UFC 140 Results: Grading Jon Jones and All the Main Card Fighters
On Saturday night, from the Air Canada Centre in Toronto, Jon Jones proved why he is the baddest light heavyweight on the planet when he able to submit former champion Lyoto Machida in the second round.
Also, Tito Ortiz came one step closer to calling it a career after suffering his second consecutive TKO defeat from the hands of Antonio "Minotoro" Nogueira. Frank Mir continued his rise up the heavyweight division when he became the first person to ever submit "Minotauro" Nogueira.
Then let's not forget about Brian Ebersole's controversial split-decision victory over Claude Patrick and Chan Sung Jung's seven-second knockout victory over Mark Hominick.
Aside from winning or losing, how did each fighter perform? Read on to find out.
All photos: UFC.com
Jon Jones: A
Saturday night, Jon Jones became the first light heavyweight champion since Chuck Liddell to successfully defend the title more than once.
Things were a bit shaky for Jones early against Lyoto Machida. He got tagged with a few good punches in the first round and looked a bit baffled in his corner after the first five minutes had elapsed.
Then in the second round, Jones found his rhythm. After the referee stood them up to check a cut on Machida's forehead from a Jones elbow, Jones started to pour it on and caught Machida with a right hand that buckled his knees.
From there, Jones slapped on a modified standing guillotine that put Machida to sleep.
After steamrolling through all his previous opponents, Jones proved to his pundits that he can overcome adversity and walk out with a victory. At this point in time, it is difficult seeing anyone at light heavyweight giving Jones any kinds of problems whatsoever.
Tito Ortiz: D+
In nearly all of his recent fights, it seems that Tito Ortiz has had his back against the wall, and it wasn't any different against the smaller of the Nogueira twins. A win would have easily allowed him to fight on, while a loss would have people calling for his retirement.
Ortiz came out and took the fight to "Minotoro" Nogueira from the moment the opening horn sounded. The problem was he decided to stand and trade with a much more technically sound striker instead of going back to his wrestling roots that served him so well for so many years.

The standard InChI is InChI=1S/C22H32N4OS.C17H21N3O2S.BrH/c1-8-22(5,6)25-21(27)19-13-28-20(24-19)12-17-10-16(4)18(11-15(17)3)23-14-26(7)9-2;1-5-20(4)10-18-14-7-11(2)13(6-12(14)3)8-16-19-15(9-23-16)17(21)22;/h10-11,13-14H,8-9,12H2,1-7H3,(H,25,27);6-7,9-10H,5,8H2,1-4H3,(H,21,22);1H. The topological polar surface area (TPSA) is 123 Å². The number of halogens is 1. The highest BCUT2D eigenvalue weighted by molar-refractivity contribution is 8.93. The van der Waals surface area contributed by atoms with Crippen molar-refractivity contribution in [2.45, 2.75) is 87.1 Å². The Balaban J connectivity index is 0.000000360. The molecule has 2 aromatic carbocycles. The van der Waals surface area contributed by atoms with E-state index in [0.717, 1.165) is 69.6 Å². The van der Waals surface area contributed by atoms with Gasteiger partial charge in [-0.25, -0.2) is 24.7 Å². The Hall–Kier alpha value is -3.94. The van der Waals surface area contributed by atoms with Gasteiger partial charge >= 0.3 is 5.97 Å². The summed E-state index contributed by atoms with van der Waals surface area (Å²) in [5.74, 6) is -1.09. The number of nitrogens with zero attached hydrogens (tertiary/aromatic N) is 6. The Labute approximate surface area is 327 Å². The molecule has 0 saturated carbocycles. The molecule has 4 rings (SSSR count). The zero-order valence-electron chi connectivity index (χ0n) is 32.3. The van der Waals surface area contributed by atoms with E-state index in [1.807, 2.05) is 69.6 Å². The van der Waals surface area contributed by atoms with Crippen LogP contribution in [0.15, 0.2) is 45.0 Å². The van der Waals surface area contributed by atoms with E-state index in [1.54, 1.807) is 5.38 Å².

For the better part, everything was good until Nogueira landed a knee to the body that hurt Ortiz and sent him to his backside. Nogueira then got on top of Ortiz and landed blow after blow to his body until Ortiz had nothing left, and the referee stopped the bout.
Ortiz stated in his post-fight interview with Joe Rogan that he had one more fight left in him. Let him fight on his 15th anniversary and go out on his own terms. He's done enough for the UFC to deserve that much from them.
Antonio Rogerio "Minotoro" Nogueira: A
On Saturday night, Tito Ortiz played right into one of the many strengths of "Minotoro" Nogueira—he decided to stand and bang with him.
While Ortiz in no slouch on his feet, Nogueira is the much more technical—and much more accomplished—striker. This was the perfect recipe for a Nogueira victory.
In the midst of one of their early exchanges, Nogueira landed a knee that badly hurt Ortiz's body and sent him crashing to the mat. Nogueira then followed up with some brutal ground-and-pound to Ortiz's body until the referee had seen enough and stopped the bout.
After suffering two consecutive losses, Nogueira was in desperate need of a victory. He got that victory, and will more than likely continue on in the UFC light heavyweight division.
Frank Mir: A-
Next to Randy Couture's rise from the ashes, one would be hard pressed to find someone who has revitalized his career more successfully than Frank Mir.
After suffering a horrible leg injury from a motorcycle accident in 2004, Mir had looked like a shell of the fighter that once held the UFC heavyweight championship title. However, in his last nine fights, Mir has gone 6-2, with his only losses coming from former champion Brock Lesnar and Shane Carwin.
On Saturday night, Mir added another victory to that total when he became the first man to ever submit the former Pride and UFC heavyweight champion "Minotauro" Nogueira.